How to make list plot when all information is in a single list

I want to make a plot , where the data is structured like so

{ {"l1", "l2"}, n1, n2, n3} }


The values in the inner sub list are labels which are associated with each data point.

Each distinct "l2" should be on the 'x' axis (like a histogram bin). Therefore I want to plot ("l2", n1) and ("l2", n2). The point generated by using ("l2", n1) should be labeled with "l1", and the point generated with ("l2", n2) should be labeled with "l2"

any repeated values are ignored.

exampleData = {
{{"A", "B"}, -1, -2, 0.5},
{{"C", "B"}, -3, -2, 0.6},
{{"D", "A"}, -5, -6, 0.7}
};


For example from the above data we would plot

• (B, -1) label A

• (B, -2) label B

• (B, -3) label C

• (B, -2) label B (* ignore this one since we plotted the same point *)

• (A, -5) label D

• (A, -6) label A

The xAxis Position can be obtained by using a replacement list like so:

rules = {"A" -> 1, "B" -> 2}


The plot should have 3 points above B and two points above A and each point should be labelled.

• Please, show what you've tried, otherwise it just appears to be a "here's the problem, now do it for me...". Hard to learn by others doing... – ciao Apr 30 '14 at 0:07
• You might be able to extract the pieces of the original list with Cases and Conditional, simply putting them in the correct places, perhaps with Table if you've many parts. – Ghersic Apr 30 '14 at 0:10

You've been on this site a while so I share rasher's reservation about "doing the work" for you, but I'll give the benefit of the doubt because a problem like this can be difficult to approach in a clean way.

Unlike rasher I shall choose a more literal pattern-based approach as I think it is easier to follow. Be aware that it is unlikely to be as fast, especially if working with large numeric data, but if that is the case I'd suggest a different data format to begin with.

Also, Labeled doesn't work in ListPlot in version 7 so I'll use Tooltip instead.

exampleData /.
{{l1_, l2_}, x1_, x2_, _} :>

ListPlot[Union @@ %,
PlotStyle -> PointSize[Large],
] If the use of Thread is hard to follow the first line can also be written:

exampleData /.
{{l1_, l2_}, x1_, x2_, _} :>
MapThread[Tooltip[{l2 /. rules, #}, #2] &, {{x1, x2}, {l1, l2}}]

• +1, of course. BTW, been pondering a tutorial series for the MM SE blog - I nominate you, LS, SW, et. al. for a collaboration ;-} – ciao Apr 30 '14 at 7:24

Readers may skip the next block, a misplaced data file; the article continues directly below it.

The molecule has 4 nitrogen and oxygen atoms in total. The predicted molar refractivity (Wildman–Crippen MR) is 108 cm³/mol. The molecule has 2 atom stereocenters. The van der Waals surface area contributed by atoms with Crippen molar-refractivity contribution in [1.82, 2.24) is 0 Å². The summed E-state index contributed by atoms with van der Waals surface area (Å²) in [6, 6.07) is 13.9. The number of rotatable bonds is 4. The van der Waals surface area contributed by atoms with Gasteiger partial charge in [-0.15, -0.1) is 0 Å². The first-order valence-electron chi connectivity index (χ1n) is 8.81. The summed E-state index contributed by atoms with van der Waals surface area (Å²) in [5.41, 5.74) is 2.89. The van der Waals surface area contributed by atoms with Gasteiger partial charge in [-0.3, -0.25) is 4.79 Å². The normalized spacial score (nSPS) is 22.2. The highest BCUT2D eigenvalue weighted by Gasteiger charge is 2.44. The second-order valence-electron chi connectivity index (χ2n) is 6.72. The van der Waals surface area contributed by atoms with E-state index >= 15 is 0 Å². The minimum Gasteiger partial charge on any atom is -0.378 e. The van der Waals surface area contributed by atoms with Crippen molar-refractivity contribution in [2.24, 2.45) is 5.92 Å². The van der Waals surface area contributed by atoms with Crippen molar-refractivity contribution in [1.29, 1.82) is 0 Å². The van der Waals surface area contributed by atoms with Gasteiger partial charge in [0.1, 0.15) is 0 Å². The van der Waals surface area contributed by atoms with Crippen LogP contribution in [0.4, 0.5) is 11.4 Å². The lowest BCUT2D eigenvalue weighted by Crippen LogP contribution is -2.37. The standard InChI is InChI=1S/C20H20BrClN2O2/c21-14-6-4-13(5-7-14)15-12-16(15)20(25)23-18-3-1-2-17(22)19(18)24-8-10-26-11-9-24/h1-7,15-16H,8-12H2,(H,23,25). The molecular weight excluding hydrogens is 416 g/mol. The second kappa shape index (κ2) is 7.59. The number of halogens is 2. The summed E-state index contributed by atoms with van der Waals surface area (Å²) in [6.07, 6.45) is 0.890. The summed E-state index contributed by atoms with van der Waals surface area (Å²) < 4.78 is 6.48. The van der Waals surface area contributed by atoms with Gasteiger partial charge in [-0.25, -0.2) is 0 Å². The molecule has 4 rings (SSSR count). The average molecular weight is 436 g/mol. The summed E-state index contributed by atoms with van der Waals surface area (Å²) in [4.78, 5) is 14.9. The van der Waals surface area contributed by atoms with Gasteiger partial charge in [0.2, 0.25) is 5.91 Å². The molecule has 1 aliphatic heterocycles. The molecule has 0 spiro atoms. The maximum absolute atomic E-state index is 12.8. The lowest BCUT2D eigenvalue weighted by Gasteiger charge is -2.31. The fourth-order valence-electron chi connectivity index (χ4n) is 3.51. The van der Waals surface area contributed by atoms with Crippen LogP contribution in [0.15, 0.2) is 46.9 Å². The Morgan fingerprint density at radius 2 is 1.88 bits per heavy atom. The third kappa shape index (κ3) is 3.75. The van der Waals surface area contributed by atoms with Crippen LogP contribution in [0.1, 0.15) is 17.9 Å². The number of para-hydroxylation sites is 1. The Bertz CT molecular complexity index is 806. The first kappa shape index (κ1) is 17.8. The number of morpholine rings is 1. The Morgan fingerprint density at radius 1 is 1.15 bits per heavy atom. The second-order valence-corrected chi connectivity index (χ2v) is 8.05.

• @Mr.Wizard this is exactly the sort of solution which highlights how concisely this can be done. – olliepower Apr 30 '14 at 13:40
• @olliepower Thanks for the Accept. – Mr.Wizard Apr 30 '14 at 23:48

I am usually loath to just "do the work", however in this case perhaps the following might spur some learning for you. This can be solved much more compactly, even more so perhaps with a rethinking of your data structures which seem overly convoluted IMO.

I urge you to cut-n-paste the following, observe the outputs of each piece, and study the corresponding documentation of the functions used. Only by doing and understanding can you expect to make real progress toward effective use and mastering of the language.

rules = {"A" -> 1, "B" -> 2}
e1 = exampleData[[All, 1, 2]]
e1 = Riffle[e1, e1]
e2 = exampleData[[All, 1]]
e3 = exampleData[[All, 2 ;; 3]]
tmp = Transpose[{e1, Flatten@e3, Flatten@e2}] // DeleteDuplicates
tmp2 = MapAt[(# /. rules) &, tmp, {All, 1}]
tmp3 = Map[Labeled[#[[;; 2]], #[]] &, tmp2]
ListPlot[tmp3, PlotRange -> {{0, 3}, {0, -7}}] • As I understood the question, the OP wants the labels as if they were tick labls (Each distinct "l2" should be on the 'x' axis (like a histogram bin)) ... but perhaps I'm wrong ... – Dr. belisarius Apr 30 '14 at 0:52
• @belisarius: Beats me, question has ambiguities... – ciao Apr 30 '14 at 0:54
• Yep. It's confusing and shows no effort. Recipe for disaster – Dr. belisarius Apr 30 '14 at 0:57
• @rasher I didn't include my try because I consisted of some lengthy code involving slicing columns for extracting the data, and reassembling it into a form I could work with. I'm currently trying to get better at effeciently maniuplating and transforming lists mathematica style. (ie by using pure functions and mapping across lists). I come from a procedual style background and still have quite a bit to learn about the functional paradidim. As always, i appreciate everyones help – olliepower Apr 30 '14 at 1:02
ListPlot[Flatten[

yields: